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Cheap Hotels in Kirkcaldy

626 reviews by TrustYou
Dean Park Drive, Chapel Level
2.5 Miles from the centre
per night from £99
(price for Tue, 28 May)

Ashgrove B&B Hotel

154 reviews by TrustYou
213 Nicol Street
0.3 Miles from the centre
per night from £66
(price for Tue, 28 May)

Hotels in Kirkcaldy

The lively town of Kirkcaldy curves around a sandy bay on the East coast of Scotland, facing out into the Firth of Forth. Kirkcaldy has long been known as the ‘Lang Toun' or ‘long town', which is a reference to the early town's main street, which stretched for nearly a mile. You can see this amazing feature on 16th and 17th-century maps.


Kirkcaldy history stretches back thousands of years, and the town began as a burgh under the control of Dunfermline Abbey. It initially began to grow around the harbour built by the East Burn and developed as a trade link with the Baltic. Textiles and salt panning are two of the industries that flourished here. Unusually for a historic Scottish settlement, Kirkcaldy has no stone wall and early inhabitants relied on the sea as a natural defence. The building of Ravenscraig Castle in the 1450s undoubtedly strengthened Kirkcaldy's position, and its atmospheric ruins are well worth visiting today. Kirkcaldy is known across the world as the birthplace of philosopher and economist Adam Smith, who wrote his definitive ‘Wealth of Nations' here.


The picturesque and evocative remains of Ravenscraig Castle, built by James II are fascinating, but there is much else to discover from Kirkcaldy hotels. Right next to the railway station stands Kirkcaldy Museum & Art Gallery. This grand old building houses the largest selection of paintings by Scottish Colourists Samuel Peploe and William McTaggart outside the National Galleries of Scotland. You can also see a fine selection of works by the Glasgow Boys. On the ground floor you can absorb the town's fascinating industrial heritage through an award-winning permanent exhibition.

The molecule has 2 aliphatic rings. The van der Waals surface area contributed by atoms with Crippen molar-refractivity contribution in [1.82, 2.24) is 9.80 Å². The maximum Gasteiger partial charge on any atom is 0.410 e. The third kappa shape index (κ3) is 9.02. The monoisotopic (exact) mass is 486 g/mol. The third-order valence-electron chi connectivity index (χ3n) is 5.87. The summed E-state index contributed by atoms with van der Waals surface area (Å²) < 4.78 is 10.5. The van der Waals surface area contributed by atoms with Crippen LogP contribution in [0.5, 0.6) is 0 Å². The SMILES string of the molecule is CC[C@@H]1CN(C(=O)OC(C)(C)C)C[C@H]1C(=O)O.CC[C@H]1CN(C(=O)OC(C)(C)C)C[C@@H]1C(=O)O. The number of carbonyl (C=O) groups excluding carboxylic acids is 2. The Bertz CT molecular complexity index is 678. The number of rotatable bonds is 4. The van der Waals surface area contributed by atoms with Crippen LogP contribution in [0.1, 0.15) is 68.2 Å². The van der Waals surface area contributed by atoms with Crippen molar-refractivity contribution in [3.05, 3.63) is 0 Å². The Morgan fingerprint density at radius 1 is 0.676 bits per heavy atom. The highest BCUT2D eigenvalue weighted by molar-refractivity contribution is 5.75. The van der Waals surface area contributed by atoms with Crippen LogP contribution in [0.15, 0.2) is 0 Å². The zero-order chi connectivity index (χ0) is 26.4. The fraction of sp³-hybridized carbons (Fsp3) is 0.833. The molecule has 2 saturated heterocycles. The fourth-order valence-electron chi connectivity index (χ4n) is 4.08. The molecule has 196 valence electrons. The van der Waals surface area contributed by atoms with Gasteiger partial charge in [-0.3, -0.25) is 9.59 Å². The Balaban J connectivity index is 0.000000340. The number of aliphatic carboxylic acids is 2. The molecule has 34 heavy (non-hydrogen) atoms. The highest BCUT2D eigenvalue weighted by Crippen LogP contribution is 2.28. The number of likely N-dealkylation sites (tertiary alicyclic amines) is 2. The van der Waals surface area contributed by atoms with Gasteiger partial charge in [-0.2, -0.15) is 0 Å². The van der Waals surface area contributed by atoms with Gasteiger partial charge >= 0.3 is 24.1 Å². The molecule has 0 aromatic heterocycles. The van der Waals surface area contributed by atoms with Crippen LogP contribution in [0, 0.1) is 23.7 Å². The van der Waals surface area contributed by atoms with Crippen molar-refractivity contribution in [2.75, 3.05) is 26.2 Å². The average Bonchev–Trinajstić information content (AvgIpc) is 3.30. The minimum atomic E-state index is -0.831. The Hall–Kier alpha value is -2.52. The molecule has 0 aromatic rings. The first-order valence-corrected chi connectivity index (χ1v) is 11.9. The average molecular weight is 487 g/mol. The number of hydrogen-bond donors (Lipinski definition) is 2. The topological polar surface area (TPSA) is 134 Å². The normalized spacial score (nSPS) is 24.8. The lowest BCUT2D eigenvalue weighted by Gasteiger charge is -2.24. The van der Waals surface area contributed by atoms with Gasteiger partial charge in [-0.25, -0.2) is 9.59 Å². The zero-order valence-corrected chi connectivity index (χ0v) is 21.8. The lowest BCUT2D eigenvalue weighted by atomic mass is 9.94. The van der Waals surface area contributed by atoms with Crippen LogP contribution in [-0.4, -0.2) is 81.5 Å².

Don't miss the magnificent Adam Smith Theatre, named after Kirkcaldy's most famous former citizen. This imposing late 19th-century masterpiece is home to the town's main theatre and cinema space.

Kirkcaldy's oldest church is an essential landmark too. The Old Kirk with its square Norman west tower is the oldest surviving building here. References to the original building can be found as far back as 1244.

Scenic walks

The area around Kirkcaldy provides plenty of opportunities to explore on foot. The scenery and heritage simply unfolds before you at your own pace. The High Street Heritage Trail allows you to trace the route of one of Scotland's longest and oldest thoroughfares and this route is now clearly marked by specially engraved stones by buildings of historic significance. Fife Council can provide a clear guide to the whole trail if you fancy exploring it. Try the Seafield walk to enjoy wide and wonderful views. Walking south and past the old 16th-century Seafield Tower you will see the Lothians in the distance and numerous groups of seals out on the wide sands.

The Pathhead to Dysart is an excellent walk that begins in the shadow of Ravenscraig Castle and takes you east along the shore. When the tide is high, you will need to clamber up some steep stone steps before reaching the little harbour town at Dysart.

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